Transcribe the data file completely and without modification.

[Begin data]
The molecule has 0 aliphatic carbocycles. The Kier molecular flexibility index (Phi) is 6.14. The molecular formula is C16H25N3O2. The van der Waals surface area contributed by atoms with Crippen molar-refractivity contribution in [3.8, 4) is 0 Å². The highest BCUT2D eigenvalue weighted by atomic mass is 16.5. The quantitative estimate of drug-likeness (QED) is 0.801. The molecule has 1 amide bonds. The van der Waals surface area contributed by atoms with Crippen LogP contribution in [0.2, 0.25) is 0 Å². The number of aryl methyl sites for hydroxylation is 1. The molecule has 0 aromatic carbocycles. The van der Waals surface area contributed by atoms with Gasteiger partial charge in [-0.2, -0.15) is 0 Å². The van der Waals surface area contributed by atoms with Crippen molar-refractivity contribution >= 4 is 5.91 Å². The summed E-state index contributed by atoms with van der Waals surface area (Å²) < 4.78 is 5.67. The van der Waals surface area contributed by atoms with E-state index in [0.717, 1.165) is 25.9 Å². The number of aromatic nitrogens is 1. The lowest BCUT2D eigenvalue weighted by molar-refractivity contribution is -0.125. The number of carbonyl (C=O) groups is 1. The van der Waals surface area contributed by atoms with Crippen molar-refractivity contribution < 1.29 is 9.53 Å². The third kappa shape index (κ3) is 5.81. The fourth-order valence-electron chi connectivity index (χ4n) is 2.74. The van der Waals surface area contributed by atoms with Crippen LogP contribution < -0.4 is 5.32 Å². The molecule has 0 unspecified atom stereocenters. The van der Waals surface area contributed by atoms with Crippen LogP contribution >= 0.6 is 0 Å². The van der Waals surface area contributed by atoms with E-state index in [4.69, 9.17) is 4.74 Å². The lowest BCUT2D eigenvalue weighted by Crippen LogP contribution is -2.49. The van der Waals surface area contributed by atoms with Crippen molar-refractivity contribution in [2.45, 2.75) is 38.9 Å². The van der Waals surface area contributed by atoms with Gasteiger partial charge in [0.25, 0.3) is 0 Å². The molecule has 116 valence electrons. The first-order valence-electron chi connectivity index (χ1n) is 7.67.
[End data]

The molecule has 0 aliphatic carbocycles. The Kier molecular flexibility index (Phi) is 6.14. The molecular formula is C16H25N3O2. The van der Waals surface area contributed by atoms with Crippen molar-refractivity contribution in [3.8, 4) is 0 Å². The highest BCUT2D eigenvalue weighted by atomic mass is 16.5. The quantitative estimate of drug-likeness (QED) is 0.801. The molecule has 1 amide bonds. The van der Waals surface area contributed by atoms with Crippen LogP contribution in [0.2, 0.25) is 0 Å². The number of aryl methyl sites for hydroxylation is 1. The molecule has 0 aromatic carbocycles. The van der Waals surface area contributed by atoms with Gasteiger partial charge in [-0.2, -0.15) is 0 Å². The van der Waals surface area contributed by atoms with Crippen molar-refractivity contribution >= 4 is 5.91 Å². The summed E-state index contributed by atoms with van der Waals surface area (Å²) < 4.78 is 5.67. The van der Waals surface area contributed by atoms with E-state index in [0.717, 1.165) is 25.9 Å². The number of aromatic nitrogens is 1. The lowest BCUT2D eigenvalue weighted by molar-refractivity contribution is -0.125. The number of carbonyl (C=O) groups is 1. The van der Waals surface area contributed by atoms with Crippen molar-refractivity contribution < 1.29 is 9.53 Å². The third kappa shape index (κ3) is 5.81. The fourth-order valence-electron chi connectivity index (χ4n) is 2.74. The van der Waals surface area contributed by atoms with Crippen LogP contribution < -0.4 is 5.32 Å². The molecule has 0 unspecified atom stereocenters. The van der Waals surface area contributed by atoms with Crippen LogP contribution >= 0.6 is 0 Å². The van der Waals surface area contributed by atoms with E-state index in [4.69, 9.17) is 4.74 Å². The lowest BCUT2D eigenvalue weighted by Crippen LogP contribution is -2.49. The van der Waals surface area contributed by atoms with Crippen molar-refractivity contribution in [2.45, 2.75) is 38.9 Å². The van der Waals surface area contributed by atoms with Gasteiger partial charge in [0.25, 0.3) is 0 Å². The molecule has 116 valence electrons. The first-order valence-electron chi connectivity index (χ1n) is 7.67.